What should I do with all the water draining down my slope?

Water often has a huge impact on slope stability.  You want to be certain that your shoreline drainage strategy or irrigation systems are not leaking or contributing to bank instability or erosion.  Drainage management above shoreline slopes can be complex, so we typically recommend using professional guidance to assess and develop a water management strategy that is appropriate for your property.  

Some things to keep in mind: if you have any pipe systems (tight lines, subsurface drains, French or curtain drains, etc.), know exactly where they are.  Monitor them several times each year for leaks or breaks, so you don't soak extra water into a slope or bluff unintentionally.  Remember that our "natural drainage management systems" are incredibly valuable: our native vegetation provides an incredible service with regard to water management.  Layers of trees, shrubs and groundcovers will intercept, slow down, take up, and evapotranspire rainfall on your property, thus decreasing the amount of runoff that you need to manage.  In contrast, large paved or roof areas and big lawns actually create extra water that you will have to manage in order to avoid contributing to erosion or even slope instability.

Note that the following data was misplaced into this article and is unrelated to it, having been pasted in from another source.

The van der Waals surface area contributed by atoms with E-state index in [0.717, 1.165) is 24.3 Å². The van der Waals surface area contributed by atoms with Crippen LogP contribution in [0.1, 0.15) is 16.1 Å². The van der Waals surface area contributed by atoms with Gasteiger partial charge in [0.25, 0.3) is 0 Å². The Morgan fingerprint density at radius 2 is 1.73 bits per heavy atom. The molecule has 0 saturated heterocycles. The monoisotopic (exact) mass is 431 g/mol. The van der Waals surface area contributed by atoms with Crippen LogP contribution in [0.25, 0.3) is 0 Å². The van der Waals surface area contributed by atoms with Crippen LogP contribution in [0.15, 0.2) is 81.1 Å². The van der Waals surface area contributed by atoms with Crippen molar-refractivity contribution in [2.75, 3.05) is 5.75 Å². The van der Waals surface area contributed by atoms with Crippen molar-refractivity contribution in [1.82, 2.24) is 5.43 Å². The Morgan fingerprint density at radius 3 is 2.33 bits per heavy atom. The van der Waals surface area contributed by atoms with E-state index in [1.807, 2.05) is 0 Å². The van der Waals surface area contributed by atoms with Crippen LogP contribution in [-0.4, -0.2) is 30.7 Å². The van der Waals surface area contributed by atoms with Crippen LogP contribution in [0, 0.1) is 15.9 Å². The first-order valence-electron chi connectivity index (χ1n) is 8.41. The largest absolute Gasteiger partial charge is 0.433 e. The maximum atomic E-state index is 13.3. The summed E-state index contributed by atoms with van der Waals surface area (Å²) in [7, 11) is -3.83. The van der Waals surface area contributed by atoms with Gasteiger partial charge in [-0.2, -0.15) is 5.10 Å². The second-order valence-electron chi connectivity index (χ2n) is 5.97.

Go back to the Shore Friendly Pierce page for more information about shoreline plants and water management. 

The webpage and downloadable publication below provide an excellent overview and additional guidance:

Show All Answers

1. Do I need to protect my shoreline from erosion?
2. What should I do with all the water draining down my slope?
3. How should I manage trees for views (and plants in general) on my shoreline?
4. Are there alternatives to bulkheads and what to alternatives, or soft shore projects, look like?
5. Who can help with shoreline permits?
6. I can't remove my bulkhead. Can I still do something to contribute to a healthy Puget Sound?
7. What is the problem with shoreline armor (aka. bulkheads)?